- NASA is building a nuclear-powered rover to send to Mars. For now, it’s called Mars 2020.
- The rover will search for signs of ancient microbial alien life, collect and stash rock samples, and test out technology that could pave the way for humans to walk the Martian surface one day.
- Mars 2020 is set to launch in July 2020 and land in the red planet’s Jezero Crater on February 18, 2021.
- With the launch just a year away, the rover is taking shape before our eyes inside NASA’s Jet Propulsion Laboratory in Pasadena, California.
- Here’s what the birth of a Mars rover looks like.
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NASA’s next Mars-bound robot is taking shape.
With launch a year away, a team of engineers at the Jet Propulsion Laboratory (JPL) are putting together the next vehicle, slated to land on the red planet. It’s called Mars 2020 for now, though grade-school students will compete to give it a more catchy name in the fall.
Upon completion, Mars 2020 will be 10 feet long, weigh 2,314 pounds, and run on nuclear power. It’s scheduled to launch in July 2020 and land in the once watery Jezero Crater on February 18, 2021. If all goes according to plan, the rover will then get to work gathering information about Mars’ climate and geology. It will look for signs of ancient life, and become the first spacecraft to collect samples from the Martian surface. (Those cores will get stashed away until a future mission can bring them back to Earth.)
The rover carries a suite of cutting-edge tools: There’s a new navigation system to make landing on the red planet less risky, an instrument designed to produce oxygen from carbon dioxide, and tools to collect data that could help scientists better predict Martian weather.
Together, all these developments could get us closer to putting human boots on Mars’ harsh surface.
As the JPL team gets the rover ready, NASA is broadcasting their work via a webcam in the lab and releasing regular updates about the progress.
Here is what the rover’s construction looks like so far.
The Mars 2020 rover’s design is based on that of Curiosity, which has been exploring the red planet since 2012. Curiosity discovered that Mars once had environments that could have supported microbial life. Mars 2020 will search for signs of that life.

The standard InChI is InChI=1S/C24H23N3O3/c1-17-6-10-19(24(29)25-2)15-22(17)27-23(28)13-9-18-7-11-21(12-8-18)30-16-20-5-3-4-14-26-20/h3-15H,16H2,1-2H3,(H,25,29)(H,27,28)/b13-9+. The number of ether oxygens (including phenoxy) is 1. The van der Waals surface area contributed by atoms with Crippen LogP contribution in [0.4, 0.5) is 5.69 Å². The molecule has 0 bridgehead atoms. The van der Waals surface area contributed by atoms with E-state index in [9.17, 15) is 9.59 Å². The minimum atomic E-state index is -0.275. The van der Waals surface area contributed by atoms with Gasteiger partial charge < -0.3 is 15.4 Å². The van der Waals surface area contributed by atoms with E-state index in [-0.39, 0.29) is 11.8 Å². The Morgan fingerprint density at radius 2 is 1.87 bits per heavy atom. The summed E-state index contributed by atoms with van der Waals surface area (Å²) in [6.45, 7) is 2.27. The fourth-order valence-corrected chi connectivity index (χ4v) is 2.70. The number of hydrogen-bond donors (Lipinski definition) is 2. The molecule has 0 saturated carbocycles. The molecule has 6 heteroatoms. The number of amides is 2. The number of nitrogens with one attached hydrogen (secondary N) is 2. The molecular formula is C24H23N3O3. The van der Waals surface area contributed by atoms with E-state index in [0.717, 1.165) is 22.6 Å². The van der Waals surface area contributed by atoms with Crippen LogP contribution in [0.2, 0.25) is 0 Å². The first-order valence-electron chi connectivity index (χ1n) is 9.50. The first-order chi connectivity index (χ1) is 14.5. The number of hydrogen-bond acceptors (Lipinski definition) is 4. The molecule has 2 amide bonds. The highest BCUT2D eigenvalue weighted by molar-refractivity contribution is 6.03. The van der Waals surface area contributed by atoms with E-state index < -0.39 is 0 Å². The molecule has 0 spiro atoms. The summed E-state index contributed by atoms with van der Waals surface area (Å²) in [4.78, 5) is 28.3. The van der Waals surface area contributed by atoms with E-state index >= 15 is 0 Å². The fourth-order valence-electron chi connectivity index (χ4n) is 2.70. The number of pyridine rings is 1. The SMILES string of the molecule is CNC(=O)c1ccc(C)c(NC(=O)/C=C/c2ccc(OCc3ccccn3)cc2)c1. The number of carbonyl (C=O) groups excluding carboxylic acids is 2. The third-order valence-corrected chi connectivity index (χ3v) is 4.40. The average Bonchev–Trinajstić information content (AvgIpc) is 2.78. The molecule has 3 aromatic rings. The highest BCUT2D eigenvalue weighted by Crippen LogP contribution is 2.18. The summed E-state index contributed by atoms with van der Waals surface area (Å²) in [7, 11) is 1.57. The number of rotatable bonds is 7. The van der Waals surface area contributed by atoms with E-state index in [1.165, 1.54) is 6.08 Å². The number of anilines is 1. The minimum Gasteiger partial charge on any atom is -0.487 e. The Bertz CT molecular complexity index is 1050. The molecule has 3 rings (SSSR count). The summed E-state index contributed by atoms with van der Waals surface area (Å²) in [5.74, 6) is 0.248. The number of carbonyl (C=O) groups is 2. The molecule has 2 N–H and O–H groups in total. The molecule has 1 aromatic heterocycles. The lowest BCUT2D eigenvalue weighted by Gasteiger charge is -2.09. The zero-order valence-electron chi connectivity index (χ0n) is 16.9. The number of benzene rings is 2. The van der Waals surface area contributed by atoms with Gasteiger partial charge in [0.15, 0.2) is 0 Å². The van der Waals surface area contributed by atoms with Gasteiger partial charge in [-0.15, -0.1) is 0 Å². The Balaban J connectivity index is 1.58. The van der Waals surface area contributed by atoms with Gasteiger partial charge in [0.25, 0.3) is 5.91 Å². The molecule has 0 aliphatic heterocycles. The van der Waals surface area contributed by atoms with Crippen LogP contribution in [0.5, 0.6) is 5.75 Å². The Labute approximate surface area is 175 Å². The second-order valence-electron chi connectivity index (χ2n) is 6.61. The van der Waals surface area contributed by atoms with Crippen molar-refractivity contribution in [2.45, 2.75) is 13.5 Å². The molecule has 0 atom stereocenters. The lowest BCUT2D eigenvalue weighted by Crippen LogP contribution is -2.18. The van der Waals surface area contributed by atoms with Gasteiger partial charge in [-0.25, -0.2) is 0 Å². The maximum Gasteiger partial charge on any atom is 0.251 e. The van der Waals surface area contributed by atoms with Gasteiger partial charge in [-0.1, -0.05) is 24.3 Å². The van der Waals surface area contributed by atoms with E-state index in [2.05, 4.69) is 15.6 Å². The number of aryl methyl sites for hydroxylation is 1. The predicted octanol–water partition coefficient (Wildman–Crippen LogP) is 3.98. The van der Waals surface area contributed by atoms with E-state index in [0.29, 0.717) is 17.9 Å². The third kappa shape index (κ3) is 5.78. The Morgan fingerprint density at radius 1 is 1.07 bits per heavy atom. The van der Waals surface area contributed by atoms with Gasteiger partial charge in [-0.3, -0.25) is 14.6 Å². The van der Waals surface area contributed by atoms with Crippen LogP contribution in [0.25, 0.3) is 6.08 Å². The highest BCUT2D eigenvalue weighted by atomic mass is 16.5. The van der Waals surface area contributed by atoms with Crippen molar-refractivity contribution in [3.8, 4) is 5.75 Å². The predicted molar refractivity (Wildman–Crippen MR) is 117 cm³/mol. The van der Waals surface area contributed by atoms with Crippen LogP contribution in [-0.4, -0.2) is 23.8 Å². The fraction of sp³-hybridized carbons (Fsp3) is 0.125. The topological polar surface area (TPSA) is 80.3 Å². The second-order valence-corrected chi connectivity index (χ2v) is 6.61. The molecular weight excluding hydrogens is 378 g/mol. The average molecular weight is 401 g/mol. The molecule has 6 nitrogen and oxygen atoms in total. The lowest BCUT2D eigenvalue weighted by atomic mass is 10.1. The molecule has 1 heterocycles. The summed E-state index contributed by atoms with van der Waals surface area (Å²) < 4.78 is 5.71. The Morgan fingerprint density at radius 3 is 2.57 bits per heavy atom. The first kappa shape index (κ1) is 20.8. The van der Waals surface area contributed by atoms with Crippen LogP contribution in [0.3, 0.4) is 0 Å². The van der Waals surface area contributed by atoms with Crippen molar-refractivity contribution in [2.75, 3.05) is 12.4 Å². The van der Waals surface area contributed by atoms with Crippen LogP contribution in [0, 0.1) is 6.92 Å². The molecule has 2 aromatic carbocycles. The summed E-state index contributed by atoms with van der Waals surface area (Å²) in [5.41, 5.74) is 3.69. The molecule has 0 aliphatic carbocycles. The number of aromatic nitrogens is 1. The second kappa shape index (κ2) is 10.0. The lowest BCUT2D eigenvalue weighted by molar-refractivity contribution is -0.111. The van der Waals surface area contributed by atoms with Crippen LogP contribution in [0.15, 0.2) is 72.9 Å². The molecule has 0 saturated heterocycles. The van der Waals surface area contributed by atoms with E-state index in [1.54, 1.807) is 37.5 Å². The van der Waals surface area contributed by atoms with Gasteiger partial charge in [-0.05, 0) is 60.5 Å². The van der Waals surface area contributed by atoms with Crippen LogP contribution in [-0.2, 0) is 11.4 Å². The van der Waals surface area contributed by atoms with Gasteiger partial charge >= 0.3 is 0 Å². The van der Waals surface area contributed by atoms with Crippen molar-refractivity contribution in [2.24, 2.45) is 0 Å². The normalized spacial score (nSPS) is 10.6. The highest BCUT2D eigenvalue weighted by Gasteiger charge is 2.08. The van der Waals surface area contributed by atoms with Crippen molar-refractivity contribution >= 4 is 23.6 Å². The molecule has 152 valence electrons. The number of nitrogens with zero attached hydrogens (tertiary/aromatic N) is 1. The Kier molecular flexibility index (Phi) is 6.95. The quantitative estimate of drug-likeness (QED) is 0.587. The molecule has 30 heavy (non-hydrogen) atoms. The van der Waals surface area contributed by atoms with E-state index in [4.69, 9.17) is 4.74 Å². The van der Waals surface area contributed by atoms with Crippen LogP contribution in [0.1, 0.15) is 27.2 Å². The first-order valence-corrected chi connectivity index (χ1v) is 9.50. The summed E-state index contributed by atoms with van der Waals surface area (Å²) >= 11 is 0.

Once completed, Mars 2020 will feature six wheels, a mast to raise cameras to human eye level, a robotic arm, three antennae, and seven impressive scientific instruments. All in all, the mission is set to cost NASA $2.1 billion.
The goal is as ambitious as the cost: NASA aims to determine whether life ever existed on Mars.
The mission is also expected to teach researchers much more about the planet’s climate and geology — it will be the first to collect samples of rock and soil. Overall, the work is part of long-term preparations to send future human explorers to Mars.
Since NASA announced the start of the rover’s assembly last year, the team has been fitting the pieces together step by step.
Last year, technicians painted the rover’s chassis — basically its skeleton.
The rover is scheduled to explore Mars’ windy, high-radiation surface for at least two years, so a proper covering will help the robot stay alive. The chassis got a very precise paint job before the technicians started attaching components: Three coats of paint for a thickness of between four- and six-thousandths of an inch.
Then in March, engineers installed an instrument that can convert carbon dioxide into oxygen. If it works, it could solve a big problem facing future human explorers.
One of the biggest obstacles to putting people on Mars is that the planet’s air is very thin, so humans would have to bring their own oxygen or produce it on-site.
But the device that the new Mars rover will test out — called the Mars Oxygen In-Situ Resource Utilization Experiment (MOXIE) — is designed to convert the abundant carbon dioxide on Mars into breathable oxygen. (About 95% of the red planet’s atmosphere is CO2.)
If MOXIE is a success, it would offer a lighter, cheaper alternative to hauling oxygen tanks through space. Plus, the ability to covert carbon dioxide into oxygen could allow for the creation of rocket fuel for a return trip back to Earth.
MOXIE is the size of a car battery, but similar equipment for use on human missions would need to be 100 times larger. Even that would save precious space on a crewed flight to Mars, though, since MOXIE could hypothetically replace both oxygen tanks and three-quarters of the necessary propellant.
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